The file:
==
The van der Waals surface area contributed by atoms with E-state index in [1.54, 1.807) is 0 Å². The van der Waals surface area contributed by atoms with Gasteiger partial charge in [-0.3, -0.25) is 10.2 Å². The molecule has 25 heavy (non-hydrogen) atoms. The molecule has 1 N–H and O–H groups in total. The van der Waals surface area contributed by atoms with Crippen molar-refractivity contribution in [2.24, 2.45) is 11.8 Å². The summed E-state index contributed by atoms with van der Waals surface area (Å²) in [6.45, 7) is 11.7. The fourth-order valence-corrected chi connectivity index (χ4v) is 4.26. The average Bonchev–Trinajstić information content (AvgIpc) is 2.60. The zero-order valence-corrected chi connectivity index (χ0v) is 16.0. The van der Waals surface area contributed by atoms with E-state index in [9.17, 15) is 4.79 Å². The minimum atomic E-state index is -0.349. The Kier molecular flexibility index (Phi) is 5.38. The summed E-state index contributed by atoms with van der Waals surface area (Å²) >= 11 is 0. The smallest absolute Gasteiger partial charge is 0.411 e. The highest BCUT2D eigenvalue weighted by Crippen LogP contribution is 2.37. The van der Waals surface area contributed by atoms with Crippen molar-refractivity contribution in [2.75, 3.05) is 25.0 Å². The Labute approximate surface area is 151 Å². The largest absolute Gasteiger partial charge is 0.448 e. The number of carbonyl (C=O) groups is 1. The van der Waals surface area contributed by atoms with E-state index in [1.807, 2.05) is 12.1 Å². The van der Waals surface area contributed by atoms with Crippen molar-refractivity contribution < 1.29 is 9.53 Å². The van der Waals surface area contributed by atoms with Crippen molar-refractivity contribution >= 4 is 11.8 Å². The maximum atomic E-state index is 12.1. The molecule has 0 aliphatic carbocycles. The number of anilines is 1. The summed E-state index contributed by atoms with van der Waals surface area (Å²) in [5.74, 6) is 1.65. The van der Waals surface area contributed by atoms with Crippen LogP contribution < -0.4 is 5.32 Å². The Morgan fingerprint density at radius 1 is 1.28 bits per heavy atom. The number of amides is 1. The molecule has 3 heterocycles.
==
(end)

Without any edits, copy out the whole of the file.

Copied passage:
The van der Waals surface area contributed by atoms with E-state index in [1.54, 1.807) is 0 Å². The van der Waals surface area contributed by atoms with Gasteiger partial charge in [-0.3, -0.25) is 10.2 Å². The molecule has 25 heavy (non-hydrogen) atoms. The molecule has 1 N–H and O–H groups in total. The van der Waals surface area contributed by atoms with Crippen molar-refractivity contribution in [2.24, 2.45) is 11.8 Å². The summed E-state index contributed by atoms with van der Waals surface area (Å²) in [6.45, 7) is 11.7. The fourth-order valence-corrected chi connectivity index (χ4v) is 4.26. The average Bonchev–Trinajstić information content (AvgIpc) is 2.60. The zero-order valence-corrected chi connectivity index (χ0v) is 16.0. The van der Waals surface area contributed by atoms with E-state index in [9.17, 15) is 4.79 Å². The minimum atomic E-state index is -0.349. The Kier molecular flexibility index (Phi) is 5.38. The summed E-state index contributed by atoms with van der Waals surface area (Å²) >= 11 is 0. The smallest absolute Gasteiger partial charge is 0.411 e. The highest BCUT2D eigenvalue weighted by Crippen LogP contribution is 2.37. The van der Waals surface area contributed by atoms with Crippen molar-refractivity contribution in [2.75, 3.05) is 25.0 Å². The Labute approximate surface area is 151 Å². The largest absolute Gasteiger partial charge is 0.448 e. The number of carbonyl (C=O) groups is 1. The van der Waals surface area contributed by atoms with E-state index in [1.807, 2.05) is 12.1 Å². The van der Waals surface area contributed by atoms with Crippen molar-refractivity contribution < 1.29 is 9.53 Å². The van der Waals surface area contributed by atoms with Crippen molar-refractivity contribution >= 4 is 11.8 Å². The maximum atomic E-state index is 12.1. The molecule has 0 aliphatic carbocycles. The number of anilines is 1. The summed E-state index contributed by atoms with van der Waals surface area (Å²) in [5.74, 6) is 1.65. The van der Waals surface area contributed by atoms with Crippen LogP contribution < -0.4 is 5.32 Å². The Morgan fingerprint density at radius 1 is 1.28 bits per heavy atom. The number of amides is 1. The molecule has 3 heterocycles.